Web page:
061 How to Write a Book in 15 Minutes with Honorée Corder — SACHA BLACK

Writing is a viable source of income. In the modern day and age, you don’t just have to knock out a book and hope it reaches a bestseller list – there are multiple types of businesses you can put together to make use of your writing talents. And it’s that freedom that’s got you thinking… […]

What Writers Need To Know About Going Full Time — SpookyMrsGreen

Laurence MacNaughton

Is there a simple way to make the plot of your story irresistible, so that your readers keep turning pages, desperate to find out what happens next?

Yes. Every irresistible plot contains seven key elements that help catch the reader’s attention and hold it to the very last page.

These keys are so universal that you’ve seen them hundreds of times before, even if you didn’t recognize them. In fact, you’ll actually find these plot keys hidden in the spelling of the word FICTION.

F is for Flaw

In a well-crafted story, something is already wrong even before page one. It could be a dysfunctional relationship, an unhealthy situation, or an unresolved trauma haunting the viewpoint character. Or all three at the same time.

Creating a character who is perfectly fine at the start of the story robs you of opportunities to put your character in deeper and more complex…

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Five Ways to Support Author Friends

by Melissa Face

I was chatting with a fellow writer and friend the other day about how my book collection has grown throughout recent years to include the works of many friends. I now have a whole section on my bookshelf I can point to and say things like, “I know her! We work together! She is my friend!”

Even though she shared my enthusiasm, my friend said, “But one of the tough things about having a lot of writer friends is that you often feel obligated to buy a lot of books.”

She’s right. Writers are usually not raking in the dough from our first (and sometimes second and third) published works, yet we are often the ones supporting one another, attending events, buying each other’s books, and generally being good literary citizens.

Even though all authors will agree that yes, we want you to buy our books, that is only one way to support your author friends. Here are a few more:

  1. Buy the Book – There’s no need to sugar coat it. We definitely want you to buy our book. And if our book isn’t your favorite genre but you still want to be supportive, buy it and save it for someone who will love it. Books make great gifts.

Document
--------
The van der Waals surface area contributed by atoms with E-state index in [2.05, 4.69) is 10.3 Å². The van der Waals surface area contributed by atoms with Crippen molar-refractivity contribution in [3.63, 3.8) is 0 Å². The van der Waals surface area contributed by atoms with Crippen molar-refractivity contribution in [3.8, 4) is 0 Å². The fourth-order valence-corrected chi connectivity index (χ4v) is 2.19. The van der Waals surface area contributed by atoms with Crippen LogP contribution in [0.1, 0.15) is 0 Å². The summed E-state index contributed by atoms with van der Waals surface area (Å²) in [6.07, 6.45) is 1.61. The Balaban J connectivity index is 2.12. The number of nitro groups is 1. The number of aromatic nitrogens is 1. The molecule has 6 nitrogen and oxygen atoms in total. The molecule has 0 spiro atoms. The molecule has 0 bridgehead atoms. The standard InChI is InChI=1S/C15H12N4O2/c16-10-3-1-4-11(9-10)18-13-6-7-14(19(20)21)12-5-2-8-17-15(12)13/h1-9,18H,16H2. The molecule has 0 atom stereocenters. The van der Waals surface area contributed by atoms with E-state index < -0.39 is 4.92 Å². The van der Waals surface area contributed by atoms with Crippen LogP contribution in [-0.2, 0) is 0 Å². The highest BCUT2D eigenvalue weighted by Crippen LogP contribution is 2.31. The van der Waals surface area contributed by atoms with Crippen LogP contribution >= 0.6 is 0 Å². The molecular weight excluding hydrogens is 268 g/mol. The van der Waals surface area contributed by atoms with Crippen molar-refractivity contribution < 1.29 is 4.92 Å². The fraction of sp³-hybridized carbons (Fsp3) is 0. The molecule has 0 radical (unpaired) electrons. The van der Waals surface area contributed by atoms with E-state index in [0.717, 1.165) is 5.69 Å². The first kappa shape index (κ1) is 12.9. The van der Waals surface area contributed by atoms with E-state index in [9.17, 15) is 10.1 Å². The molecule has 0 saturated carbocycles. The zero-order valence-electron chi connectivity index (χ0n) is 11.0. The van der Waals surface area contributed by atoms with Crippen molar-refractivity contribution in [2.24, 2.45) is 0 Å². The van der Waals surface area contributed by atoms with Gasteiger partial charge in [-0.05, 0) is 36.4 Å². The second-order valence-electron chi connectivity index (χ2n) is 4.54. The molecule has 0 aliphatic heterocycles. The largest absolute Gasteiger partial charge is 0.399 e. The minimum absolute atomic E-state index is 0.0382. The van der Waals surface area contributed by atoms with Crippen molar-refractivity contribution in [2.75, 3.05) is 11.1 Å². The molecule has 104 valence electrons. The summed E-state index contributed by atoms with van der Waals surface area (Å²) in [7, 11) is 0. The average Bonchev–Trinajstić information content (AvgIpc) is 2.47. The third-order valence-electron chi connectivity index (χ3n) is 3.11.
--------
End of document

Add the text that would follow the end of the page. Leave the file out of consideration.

2. Write a Review – If you read our book and have something nice to say, take a moment to write a review on Goodreads or Amazon. Positive reviews help with visibility and book sales, and they provide a little encouragement to the writer.
  3. Attend an Event – There are many ways to be supportive of someone, and showing up in person (or online) is huge. If it’s an in-person event, go and take a friend with you. Book events are typically festive and lively these days, and many are held in less conventional locations like coffee shops and breweries. Presently, many events are being held via Facebook or Instagram live. So even if you have a conflict, share the event link on your platform. Authors appreciate likes and shares so much!
  4. Share on Social Media – In addition to sharing events, take a moment to share your author friends’ social media posts. Tell your online friends what you liked about something, comment on a book photo, or share an article your friend wrote. In addition to writing, we often serve as our own marketing reps and publicists, so anything our friends can do is helpful. Plus, sharing a post is completely free.
  5. Talk About the Book – Word of mouth is still very influential when it comes to book sales. If you enjoyed a book, tell your church friends, Woman’s Club, Rotary Club, and by all means, your book club members. I have heard many stories about small conversations leading to larger speaking engagements. It happens, and it’s because of people like you!

As an author, I have found my network of friends to be invaluable.I am grateful to everyone who has shown up and said kind things about my work, both in person and online. If you have another idea for supporting friends in the literary world, type it in the comments section. I’d love to read it!


Melissa Face is the author of I Love You More Than Coffee, an essay collection for parents who love coffee a lot and their kids…a little more. Her essays and articles have appeared in Richmond Family Magazine, ScaryMommy, and twenty-one volumes of Chicken Soup for the Soul. Read more at melissaface.com.

i love you more than coffee